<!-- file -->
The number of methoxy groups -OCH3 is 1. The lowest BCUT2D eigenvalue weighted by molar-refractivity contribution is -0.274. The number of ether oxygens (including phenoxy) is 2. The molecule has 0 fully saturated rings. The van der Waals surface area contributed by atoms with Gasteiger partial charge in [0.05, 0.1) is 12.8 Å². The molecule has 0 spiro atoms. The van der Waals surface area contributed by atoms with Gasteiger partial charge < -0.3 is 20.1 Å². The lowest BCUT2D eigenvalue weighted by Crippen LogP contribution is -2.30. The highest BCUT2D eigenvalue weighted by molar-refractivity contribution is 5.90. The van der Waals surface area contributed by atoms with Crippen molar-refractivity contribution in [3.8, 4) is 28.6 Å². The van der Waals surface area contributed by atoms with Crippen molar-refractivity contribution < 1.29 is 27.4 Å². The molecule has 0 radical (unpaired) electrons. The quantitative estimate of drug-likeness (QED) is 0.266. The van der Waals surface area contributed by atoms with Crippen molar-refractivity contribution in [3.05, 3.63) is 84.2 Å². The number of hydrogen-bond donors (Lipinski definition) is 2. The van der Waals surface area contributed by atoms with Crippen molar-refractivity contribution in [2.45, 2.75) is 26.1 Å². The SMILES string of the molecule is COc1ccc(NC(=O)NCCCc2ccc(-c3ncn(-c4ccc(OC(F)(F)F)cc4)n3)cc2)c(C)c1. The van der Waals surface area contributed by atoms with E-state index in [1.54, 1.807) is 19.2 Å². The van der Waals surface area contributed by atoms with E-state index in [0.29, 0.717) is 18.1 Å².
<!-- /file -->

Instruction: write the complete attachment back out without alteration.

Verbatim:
The number of methoxy groups -OCH3 is 1. The lowest BCUT2D eigenvalue weighted by molar-refractivity contribution is -0.274. The number of ether oxygens (including phenoxy) is 2. The molecule has 0 fully saturated rings. The van der Waals surface area contributed by atoms with Gasteiger partial charge in [0.05, 0.1) is 12.8 Å². The molecule has 0 spiro atoms. The van der Waals surface area contributed by atoms with Gasteiger partial charge < -0.3 is 20.1 Å². The lowest BCUT2D eigenvalue weighted by Crippen LogP contribution is -2.30. The highest BCUT2D eigenvalue weighted by molar-refractivity contribution is 5.90. The van der Waals surface area contributed by atoms with Crippen molar-refractivity contribution in [3.8, 4) is 28.6 Å². The van der Waals surface area contributed by atoms with Crippen molar-refractivity contribution < 1.29 is 27.4 Å². The molecule has 0 radical (unpaired) electrons. The quantitative estimate of drug-likeness (QED) is 0.266. The van der Waals surface area contributed by atoms with Crippen molar-refractivity contribution in [3.05, 3.63) is 84.2 Å². The number of hydrogen-bond donors (Lipinski definition) is 2. The van der Waals surface area contributed by atoms with Crippen molar-refractivity contribution in [2.45, 2.75) is 26.1 Å². The SMILES string of the molecule is COc1ccc(NC(=O)NCCCc2ccc(-c3ncn(-c4ccc(OC(F)(F)F)cc4)n3)cc2)c(C)c1. The van der Waals surface area contributed by atoms with E-state index in [1.54, 1.807) is 19.2 Å². The van der Waals surface area contributed by atoms with E-state index in [0.29, 0.717) is 18.1 Å².